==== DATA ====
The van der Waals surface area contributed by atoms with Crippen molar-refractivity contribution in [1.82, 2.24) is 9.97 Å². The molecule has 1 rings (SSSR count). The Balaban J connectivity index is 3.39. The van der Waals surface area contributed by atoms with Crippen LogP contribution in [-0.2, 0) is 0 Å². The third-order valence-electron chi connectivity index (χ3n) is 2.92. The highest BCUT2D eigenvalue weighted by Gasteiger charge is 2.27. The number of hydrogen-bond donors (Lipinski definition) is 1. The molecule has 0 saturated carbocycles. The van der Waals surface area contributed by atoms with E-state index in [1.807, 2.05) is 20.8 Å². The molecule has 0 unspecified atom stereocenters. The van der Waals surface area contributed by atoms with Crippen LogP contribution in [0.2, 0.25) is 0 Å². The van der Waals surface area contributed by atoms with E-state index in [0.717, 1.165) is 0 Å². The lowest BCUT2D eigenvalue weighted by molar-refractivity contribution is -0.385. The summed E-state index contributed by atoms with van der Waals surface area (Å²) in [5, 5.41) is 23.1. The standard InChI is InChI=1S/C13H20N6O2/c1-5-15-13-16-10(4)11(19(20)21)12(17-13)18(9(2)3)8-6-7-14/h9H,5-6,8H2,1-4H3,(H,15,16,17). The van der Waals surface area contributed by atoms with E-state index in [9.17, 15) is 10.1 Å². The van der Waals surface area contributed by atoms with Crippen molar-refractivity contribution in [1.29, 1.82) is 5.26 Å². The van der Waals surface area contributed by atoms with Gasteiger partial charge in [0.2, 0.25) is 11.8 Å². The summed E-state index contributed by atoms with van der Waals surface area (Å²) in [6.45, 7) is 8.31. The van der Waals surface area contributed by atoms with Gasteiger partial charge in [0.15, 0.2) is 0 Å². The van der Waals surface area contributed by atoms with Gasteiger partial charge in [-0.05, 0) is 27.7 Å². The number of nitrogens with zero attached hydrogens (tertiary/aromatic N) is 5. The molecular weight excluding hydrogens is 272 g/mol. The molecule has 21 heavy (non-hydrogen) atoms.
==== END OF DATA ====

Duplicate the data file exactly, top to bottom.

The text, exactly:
The van der Waals surface area contributed by atoms with Crippen molar-refractivity contribution in [1.82, 2.24) is 9.97 Å². The molecule has 1 rings (SSSR count). The Balaban J connectivity index is 3.39. The van der Waals surface area contributed by atoms with Crippen LogP contribution in [-0.2, 0) is 0 Å². The third-order valence-electron chi connectivity index (χ3n) is 2.92. The highest BCUT2D eigenvalue weighted by Gasteiger charge is 2.27. The number of hydrogen-bond donors (Lipinski definition) is 1. The molecule has 0 saturated carbocycles. The van der Waals surface area contributed by atoms with E-state index in [1.807, 2.05) is 20.8 Å². The molecule has 0 unspecified atom stereocenters. The van der Waals surface area contributed by atoms with Crippen LogP contribution in [0.2, 0.25) is 0 Å². The van der Waals surface area contributed by atoms with E-state index in [0.717, 1.165) is 0 Å². The lowest BCUT2D eigenvalue weighted by molar-refractivity contribution is -0.385. The summed E-state index contributed by atoms with van der Waals surface area (Å²) in [5, 5.41) is 23.1. The standard InChI is InChI=1S/C13H20N6O2/c1-5-15-13-16-10(4)11(19(20)21)12(17-13)18(9(2)3)8-6-7-14/h9H,5-6,8H2,1-4H3,(H,15,16,17). The van der Waals surface area contributed by atoms with E-state index in [9.17, 15) is 10.1 Å². The van der Waals surface area contributed by atoms with Crippen molar-refractivity contribution in [1.29, 1.82) is 5.26 Å². The van der Waals surface area contributed by atoms with Gasteiger partial charge in [0.2, 0.25) is 11.8 Å². The summed E-state index contributed by atoms with van der Waals surface area (Å²) in [6.45, 7) is 8.31. The van der Waals surface area contributed by atoms with Gasteiger partial charge in [0.15, 0.2) is 0 Å². The van der Waals surface area contributed by atoms with Gasteiger partial charge in [-0.05, 0) is 27.7 Å². The number of nitrogens with zero attached hydrogens (tertiary/aromatic N) is 5. The molecular weight excluding hydrogens is 272 g/mol. The molecule has 21 heavy (non-hydrogen) atoms.